We should stop advising students to choose subjects they’re good at

Image: Shutterstock/Patrick Foto

We should stop advising young people to do what they’re good at when they are making subject choices at school.

It sounds like such sensible, non-controversial advice, doesn’t it? What could possibly be wrong? Plenty.

Girls still tend to opt out of STEM subjects early. There are many and complex reasons for this. I’m focusing here on girls’ self-perception. Girls often don’t think they are good at STEM subjects. But why?

There are real issues around the effects of gender stereotyping on self-belief, and we know that believing you can’t do something often becomes a self-fulfilling prophecy. However, I want to focus on something else here. Maybe girls are doing what they are told. They are choosing subjects they are good at, and the evidence is telling them they aren’t good at STEM subjects. But what is that evidence?

The graph on the left shows the gender gap in A–C passes in National 5 (Scottish school qualifications at age 15/16) in 2015 in a selection of subjects.

The gender gap for each subject was found by subtracting the percentage of boys presented for the subject who achieved an A–C pass from the percentage of girls presented who achieved an A-C pass.

So, for example, 71% of boys entered for physics achieved an A–C pass, compared to 83% of girls entered: resulting in a 12% gender gap.

The first thing I notice is that in all subjects shown, girls outperformed boys. This is often where the headline news stops.

Secondly, I notice there is an especially large gender gap in physics. So this proves girls are good at physics. Except it doesn’t.

Generally, only particularly confident and motivated girls choose physics. They are atypical, and we would expect them to do particularly well. And, in fact, if we compare those high-achieving girls to equivalently high-achieving boys, they don’t do as well in physics as the above graph suggests.

The above graph is misleading in that pupils have already self-selected into subjects where they are more confident. What would the graph look like if all girls did physics?

Luckily for us, students in England don’t choose discrete sciences at this stage: all of them do some physics. If we look at the equivalent graph for English GCSE results A*–C we get a slightly different picture. (I’m assuming the cohorts are otherwise comparable.)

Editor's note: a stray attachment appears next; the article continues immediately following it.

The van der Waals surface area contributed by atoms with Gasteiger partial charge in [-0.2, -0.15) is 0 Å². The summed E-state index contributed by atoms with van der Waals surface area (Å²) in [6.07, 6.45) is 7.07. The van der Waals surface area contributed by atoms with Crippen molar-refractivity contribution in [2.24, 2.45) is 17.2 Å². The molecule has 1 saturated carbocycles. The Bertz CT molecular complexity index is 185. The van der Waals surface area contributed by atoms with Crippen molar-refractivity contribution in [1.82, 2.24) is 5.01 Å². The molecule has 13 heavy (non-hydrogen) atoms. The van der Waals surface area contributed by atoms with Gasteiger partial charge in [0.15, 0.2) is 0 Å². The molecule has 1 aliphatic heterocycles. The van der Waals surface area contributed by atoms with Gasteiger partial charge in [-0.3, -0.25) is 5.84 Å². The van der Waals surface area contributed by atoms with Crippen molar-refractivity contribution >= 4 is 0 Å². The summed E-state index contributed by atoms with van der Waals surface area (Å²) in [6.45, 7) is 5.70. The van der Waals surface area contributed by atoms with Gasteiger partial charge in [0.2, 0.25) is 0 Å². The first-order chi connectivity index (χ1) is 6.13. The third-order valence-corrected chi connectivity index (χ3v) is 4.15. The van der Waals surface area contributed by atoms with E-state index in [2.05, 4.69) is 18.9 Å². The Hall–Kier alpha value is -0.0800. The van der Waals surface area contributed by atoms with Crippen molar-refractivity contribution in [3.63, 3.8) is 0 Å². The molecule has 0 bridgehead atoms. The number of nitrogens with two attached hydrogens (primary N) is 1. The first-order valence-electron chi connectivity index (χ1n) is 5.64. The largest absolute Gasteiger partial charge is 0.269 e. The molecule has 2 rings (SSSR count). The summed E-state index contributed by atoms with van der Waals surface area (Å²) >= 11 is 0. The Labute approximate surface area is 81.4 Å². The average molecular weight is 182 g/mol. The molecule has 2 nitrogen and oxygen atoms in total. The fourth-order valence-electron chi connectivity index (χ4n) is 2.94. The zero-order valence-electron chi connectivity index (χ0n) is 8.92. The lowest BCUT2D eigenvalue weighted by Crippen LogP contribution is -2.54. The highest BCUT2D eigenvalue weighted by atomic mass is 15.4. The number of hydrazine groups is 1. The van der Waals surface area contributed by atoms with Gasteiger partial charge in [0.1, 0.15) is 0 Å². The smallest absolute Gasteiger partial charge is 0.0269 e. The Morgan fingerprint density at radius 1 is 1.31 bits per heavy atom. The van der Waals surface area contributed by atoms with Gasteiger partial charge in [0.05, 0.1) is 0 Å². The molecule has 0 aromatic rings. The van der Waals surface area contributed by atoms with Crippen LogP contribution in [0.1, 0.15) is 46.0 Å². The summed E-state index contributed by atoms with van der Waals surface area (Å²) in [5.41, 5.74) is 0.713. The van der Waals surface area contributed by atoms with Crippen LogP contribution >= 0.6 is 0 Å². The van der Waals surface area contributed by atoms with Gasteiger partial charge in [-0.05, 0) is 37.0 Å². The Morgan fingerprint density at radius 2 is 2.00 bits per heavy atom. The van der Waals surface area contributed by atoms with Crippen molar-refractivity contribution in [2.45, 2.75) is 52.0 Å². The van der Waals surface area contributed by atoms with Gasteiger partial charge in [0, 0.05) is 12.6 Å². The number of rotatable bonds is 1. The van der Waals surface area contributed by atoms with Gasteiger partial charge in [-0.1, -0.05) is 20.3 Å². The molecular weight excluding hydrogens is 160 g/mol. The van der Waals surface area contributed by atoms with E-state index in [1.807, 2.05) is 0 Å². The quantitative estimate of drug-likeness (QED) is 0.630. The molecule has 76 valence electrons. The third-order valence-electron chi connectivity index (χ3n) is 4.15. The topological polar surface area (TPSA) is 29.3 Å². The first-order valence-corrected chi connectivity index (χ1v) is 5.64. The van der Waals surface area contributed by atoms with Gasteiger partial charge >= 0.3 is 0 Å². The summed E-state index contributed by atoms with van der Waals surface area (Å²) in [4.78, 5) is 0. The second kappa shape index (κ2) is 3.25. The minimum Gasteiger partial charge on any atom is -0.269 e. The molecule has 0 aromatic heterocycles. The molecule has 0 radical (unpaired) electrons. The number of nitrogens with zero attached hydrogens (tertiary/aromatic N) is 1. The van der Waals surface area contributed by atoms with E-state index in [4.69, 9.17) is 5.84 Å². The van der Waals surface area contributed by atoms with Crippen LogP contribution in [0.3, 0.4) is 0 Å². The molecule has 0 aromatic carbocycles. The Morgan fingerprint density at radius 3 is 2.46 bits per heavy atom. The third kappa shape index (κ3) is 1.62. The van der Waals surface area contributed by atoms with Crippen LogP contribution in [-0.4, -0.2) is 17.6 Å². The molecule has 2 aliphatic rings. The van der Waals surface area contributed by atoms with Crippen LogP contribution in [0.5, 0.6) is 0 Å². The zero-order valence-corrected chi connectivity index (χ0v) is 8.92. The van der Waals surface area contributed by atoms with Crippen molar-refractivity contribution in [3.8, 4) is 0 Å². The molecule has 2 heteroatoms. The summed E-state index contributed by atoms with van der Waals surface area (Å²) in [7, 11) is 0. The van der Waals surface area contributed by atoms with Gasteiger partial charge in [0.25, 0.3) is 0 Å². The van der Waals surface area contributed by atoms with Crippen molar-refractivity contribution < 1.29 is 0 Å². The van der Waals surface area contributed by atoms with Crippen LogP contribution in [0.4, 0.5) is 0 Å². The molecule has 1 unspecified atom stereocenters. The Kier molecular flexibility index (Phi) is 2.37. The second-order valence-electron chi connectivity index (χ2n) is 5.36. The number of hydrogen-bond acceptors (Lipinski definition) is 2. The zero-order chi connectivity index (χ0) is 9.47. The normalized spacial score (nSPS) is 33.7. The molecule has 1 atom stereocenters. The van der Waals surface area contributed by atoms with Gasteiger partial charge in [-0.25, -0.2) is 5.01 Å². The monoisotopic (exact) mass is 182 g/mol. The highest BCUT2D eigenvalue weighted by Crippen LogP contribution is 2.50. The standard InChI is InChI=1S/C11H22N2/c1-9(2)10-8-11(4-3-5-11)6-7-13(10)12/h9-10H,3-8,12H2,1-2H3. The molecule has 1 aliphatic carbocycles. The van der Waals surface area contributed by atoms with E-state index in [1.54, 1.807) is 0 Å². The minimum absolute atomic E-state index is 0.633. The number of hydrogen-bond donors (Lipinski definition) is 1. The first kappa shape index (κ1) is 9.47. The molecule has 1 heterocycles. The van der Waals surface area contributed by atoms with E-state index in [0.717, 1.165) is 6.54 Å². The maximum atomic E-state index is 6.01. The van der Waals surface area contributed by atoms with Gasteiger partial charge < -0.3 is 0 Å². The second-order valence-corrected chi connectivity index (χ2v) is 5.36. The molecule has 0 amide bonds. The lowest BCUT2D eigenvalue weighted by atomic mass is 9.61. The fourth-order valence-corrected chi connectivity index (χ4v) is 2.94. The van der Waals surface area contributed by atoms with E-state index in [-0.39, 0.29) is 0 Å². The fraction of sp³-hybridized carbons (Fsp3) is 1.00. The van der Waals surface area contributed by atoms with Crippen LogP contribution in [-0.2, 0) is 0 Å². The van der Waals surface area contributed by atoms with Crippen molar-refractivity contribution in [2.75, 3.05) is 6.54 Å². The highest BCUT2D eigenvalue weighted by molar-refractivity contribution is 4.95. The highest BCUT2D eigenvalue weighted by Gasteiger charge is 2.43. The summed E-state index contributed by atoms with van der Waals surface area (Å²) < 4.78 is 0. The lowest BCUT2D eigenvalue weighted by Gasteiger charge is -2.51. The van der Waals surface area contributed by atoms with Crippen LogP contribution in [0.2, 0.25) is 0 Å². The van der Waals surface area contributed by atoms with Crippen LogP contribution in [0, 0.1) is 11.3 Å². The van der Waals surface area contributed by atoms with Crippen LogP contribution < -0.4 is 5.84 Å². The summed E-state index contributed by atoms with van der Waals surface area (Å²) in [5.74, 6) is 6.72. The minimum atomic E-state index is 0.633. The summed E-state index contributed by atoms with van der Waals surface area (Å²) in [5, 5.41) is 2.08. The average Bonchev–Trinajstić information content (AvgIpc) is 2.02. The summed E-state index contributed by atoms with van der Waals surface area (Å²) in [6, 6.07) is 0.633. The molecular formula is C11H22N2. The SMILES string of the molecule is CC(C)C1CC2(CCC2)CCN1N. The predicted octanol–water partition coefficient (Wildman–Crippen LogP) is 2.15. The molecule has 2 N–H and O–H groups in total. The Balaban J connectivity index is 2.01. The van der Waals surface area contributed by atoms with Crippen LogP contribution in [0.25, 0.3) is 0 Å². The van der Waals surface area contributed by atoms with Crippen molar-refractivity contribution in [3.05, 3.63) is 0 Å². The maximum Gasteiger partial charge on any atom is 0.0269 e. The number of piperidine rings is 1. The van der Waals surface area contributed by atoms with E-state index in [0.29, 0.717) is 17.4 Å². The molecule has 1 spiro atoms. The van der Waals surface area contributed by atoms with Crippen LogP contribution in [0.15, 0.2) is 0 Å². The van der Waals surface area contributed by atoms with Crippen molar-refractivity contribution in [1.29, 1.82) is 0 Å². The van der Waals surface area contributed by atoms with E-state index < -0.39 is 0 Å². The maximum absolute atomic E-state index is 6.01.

Physics still shows a gender gap in favour of girls, but it is much smaller. And this is my first main point: if you ask a typical girl to make her choices based on her strengths, she is much more likely to think her strengths are in art, English and drama than in maths and physics. She is likely to outperform boys more significantly in arts subjects then STEM ones.

This is borne out elsewhere. The 2015 OECD report on gender equality in education states that:

Because girls tend to perform so well in reading, they may, unconsciously, believe that they are underperforming in other subjects. OECD (2015)

This is why I think we should stop telling pupils to choose subjects based on what they are good at. Girls are doing well in STEM subjects, but their evidence tells them they are ‘better’ at arts subjects.

And there is another issue – boys catch up in literacy skills.

From the same report:

While PISA reveals large gender differences in reading, in favour of 15-year-old girls, the Survey of Adult Skills suggests that there are no significant gender differences in literacy proficiency among 16- to 29-year-olds.

This is my second point. Girls self-select out of mathematical subjects because they choose what they believe they are good at. Meanwhile boys, who at subject-choice age are relatively weak in literacy subjects, choose STEM ones, but then also, crucially, catch up in literacy proficiency. Girls are opting out of mathematical subjects, and at the same time lose their advantage in literacy areas.

What can we do?

We need to stop advising students to choose subjects based on which ones they think they are good at.

We need to explore with them where job shortages are now and will be in the future. We need to help them discover what jobs in STEM might look like.

We need to discuss the evidence presented here: that, yes, girls, at subject choice age, tend to be relatively better in literacy subjects than in mathematical ones – but that does not mean that they are not inherently able to do STEM subjects.

We need to tell them that boys will catch up in literacy skills, while continuing to develop their mathematical skills and that this is one reason why boys tend to have much wider opportunities post-school.

Not every girl wants to work in STEM. But we need to encourage the ones who do to recognise that being good at English does not mean they are bad at maths.

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Heather Earnshaw

Heather Earnshaw

Improving Gender Balance Scotland project manager
Heather Earnshaw

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